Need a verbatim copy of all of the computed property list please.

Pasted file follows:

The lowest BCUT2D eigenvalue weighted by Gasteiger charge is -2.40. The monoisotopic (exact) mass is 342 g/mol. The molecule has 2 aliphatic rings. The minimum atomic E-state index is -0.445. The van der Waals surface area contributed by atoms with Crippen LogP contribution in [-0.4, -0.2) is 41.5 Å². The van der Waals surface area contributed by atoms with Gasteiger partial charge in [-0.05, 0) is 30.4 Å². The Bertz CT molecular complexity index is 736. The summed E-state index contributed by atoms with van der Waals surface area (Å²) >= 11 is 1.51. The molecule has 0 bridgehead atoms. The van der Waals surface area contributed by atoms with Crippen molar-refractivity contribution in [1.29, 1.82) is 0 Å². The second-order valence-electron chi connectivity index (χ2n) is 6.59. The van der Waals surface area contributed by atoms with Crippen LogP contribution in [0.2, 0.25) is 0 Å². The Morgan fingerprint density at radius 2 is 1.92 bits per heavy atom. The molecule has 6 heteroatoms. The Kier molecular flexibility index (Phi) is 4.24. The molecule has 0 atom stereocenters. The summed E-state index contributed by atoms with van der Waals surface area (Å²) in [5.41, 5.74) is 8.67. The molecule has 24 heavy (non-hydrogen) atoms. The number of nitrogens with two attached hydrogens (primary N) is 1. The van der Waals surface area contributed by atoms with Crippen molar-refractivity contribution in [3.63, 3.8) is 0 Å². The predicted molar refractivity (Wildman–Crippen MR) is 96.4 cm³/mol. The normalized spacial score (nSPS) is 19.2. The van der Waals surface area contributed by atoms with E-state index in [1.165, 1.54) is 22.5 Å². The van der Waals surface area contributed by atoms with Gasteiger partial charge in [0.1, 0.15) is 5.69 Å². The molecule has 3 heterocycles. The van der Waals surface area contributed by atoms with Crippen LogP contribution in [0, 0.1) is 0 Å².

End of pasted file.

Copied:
The lowest BCUT2D eigenvalue weighted by Gasteiger charge is -2.40. The monoisotopic (exact) mass is 342 g/mol. The molecule has 2 aliphatic rings. The minimum atomic E-state index is -0.445. The van der Waals surface area contributed by atoms with Crippen LogP contribution in [-0.4, -0.2) is 41.5 Å². The van der Waals surface area contributed by atoms with Gasteiger partial charge in [-0.05, 0) is 30.4 Å². The Bertz CT molecular complexity index is 736. The summed E-state index contributed by atoms with van der Waals surface area (Å²) >= 11 is 1.51. The molecule has 0 bridgehead atoms. The van der Waals surface area contributed by atoms with Crippen molar-refractivity contribution in [1.29, 1.82) is 0 Å². The second-order valence-electron chi connectivity index (χ2n) is 6.59. The van der Waals surface area contributed by atoms with Crippen LogP contribution in [0.2, 0.25) is 0 Å². The Morgan fingerprint density at radius 2 is 1.92 bits per heavy atom. The molecule has 6 heteroatoms. The Kier molecular flexibility index (Phi) is 4.24. The molecule has 0 atom stereocenters. The summed E-state index contributed by atoms with van der Waals surface area (Å²) in [5.41, 5.74) is 8.67. The molecule has 24 heavy (non-hydrogen) atoms. The number of nitrogens with two attached hydrogens (primary N) is 1. The van der Waals surface area contributed by atoms with Crippen molar-refractivity contribution in [3.63, 3.8) is 0 Å². The predicted molar refractivity (Wildman–Crippen MR) is 96.4 cm³/mol. The normalized spacial score (nSPS) is 19.2. The van der Waals surface area contributed by atoms with E-state index in [1.165, 1.54) is 22.5 Å². The van der Waals surface area contributed by atoms with Gasteiger partial charge in [0.1, 0.15) is 5.69 Å². The molecule has 3 heterocycles. The van der Waals surface area contributed by atoms with Crippen LogP contribution in [0, 0.1) is 0 Å².